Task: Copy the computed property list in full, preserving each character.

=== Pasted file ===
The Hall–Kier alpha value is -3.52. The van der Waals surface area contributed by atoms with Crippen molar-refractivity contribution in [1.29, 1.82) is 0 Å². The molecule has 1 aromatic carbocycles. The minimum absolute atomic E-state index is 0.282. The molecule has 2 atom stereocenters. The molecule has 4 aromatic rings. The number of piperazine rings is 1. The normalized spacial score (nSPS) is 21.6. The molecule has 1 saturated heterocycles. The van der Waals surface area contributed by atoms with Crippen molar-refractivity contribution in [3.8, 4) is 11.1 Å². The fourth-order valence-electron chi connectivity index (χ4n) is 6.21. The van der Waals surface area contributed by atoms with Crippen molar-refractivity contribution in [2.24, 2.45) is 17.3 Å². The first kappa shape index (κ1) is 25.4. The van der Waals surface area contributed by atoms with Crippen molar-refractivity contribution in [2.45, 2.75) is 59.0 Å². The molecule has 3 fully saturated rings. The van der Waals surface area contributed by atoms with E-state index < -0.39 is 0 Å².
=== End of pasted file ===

The Hall–Kier alpha value is -3.52. The van der Waals surface area contributed by atoms with Crippen molar-refractivity contribution in [1.29, 1.82) is 0 Å². The molecule has 1 aromatic carbocycles. The minimum absolute atomic E-state index is 0.282. The molecule has 2 atom stereocenters. The molecule has 4 aromatic rings. The number of piperazine rings is 1. The normalized spacial score (nSPS) is 21.6. The molecule has 1 saturated heterocycles. The van der Waals surface area contributed by atoms with Crippen molar-refractivity contribution in [3.8, 4) is 11.1 Å². The fourth-order valence-electron chi connectivity index (χ4n) is 6.21. The van der Waals surface area contributed by atoms with Crippen molar-refractivity contribution in [2.24, 2.45) is 17.3 Å². The first kappa shape index (κ1) is 25.4. The van der Waals surface area contributed by atoms with Crippen molar-refractivity contribution in [2.45, 2.75) is 59.0 Å². The molecule has 3 fully saturated rings. The van der Waals surface area contributed by atoms with E-state index < -0.39 is 0 Å².